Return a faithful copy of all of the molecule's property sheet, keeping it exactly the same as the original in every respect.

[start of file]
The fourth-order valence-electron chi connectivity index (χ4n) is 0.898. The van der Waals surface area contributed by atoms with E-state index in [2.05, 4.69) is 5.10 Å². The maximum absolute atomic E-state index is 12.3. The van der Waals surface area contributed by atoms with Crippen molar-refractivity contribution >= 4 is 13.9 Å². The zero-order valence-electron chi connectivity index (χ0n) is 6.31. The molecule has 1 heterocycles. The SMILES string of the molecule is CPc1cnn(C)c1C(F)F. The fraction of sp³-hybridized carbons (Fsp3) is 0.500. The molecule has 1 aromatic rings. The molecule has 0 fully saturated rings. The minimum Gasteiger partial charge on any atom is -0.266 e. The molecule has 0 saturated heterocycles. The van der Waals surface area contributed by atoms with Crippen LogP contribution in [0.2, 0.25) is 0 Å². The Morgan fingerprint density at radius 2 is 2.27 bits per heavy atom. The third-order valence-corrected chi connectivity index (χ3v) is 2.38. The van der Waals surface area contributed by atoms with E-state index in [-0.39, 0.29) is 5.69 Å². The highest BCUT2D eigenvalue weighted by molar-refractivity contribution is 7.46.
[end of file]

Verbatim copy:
The fourth-order valence-electron chi connectivity index (χ4n) is 0.898. The van der Waals surface area contributed by atoms with E-state index in [2.05, 4.69) is 5.10 Å². The maximum absolute atomic E-state index is 12.3. The van der Waals surface area contributed by atoms with Crippen molar-refractivity contribution >= 4 is 13.9 Å². The zero-order valence-electron chi connectivity index (χ0n) is 6.31. The molecule has 1 heterocycles. The SMILES string of the molecule is CPc1cnn(C)c1C(F)F. The fraction of sp³-hybridized carbons (Fsp3) is 0.500. The molecule has 1 aromatic rings. The molecule has 0 fully saturated rings. The minimum Gasteiger partial charge on any atom is -0.266 e. The molecule has 0 saturated heterocycles. The van der Waals surface area contributed by atoms with Crippen LogP contribution in [0.2, 0.25) is 0 Å². The Morgan fingerprint density at radius 2 is 2.27 bits per heavy atom. The third-order valence-corrected chi connectivity index (χ3v) is 2.38. The van der Waals surface area contributed by atoms with E-state index in [-0.39, 0.29) is 5.69 Å². The highest BCUT2D eigenvalue weighted by molar-refractivity contribution is 7.46.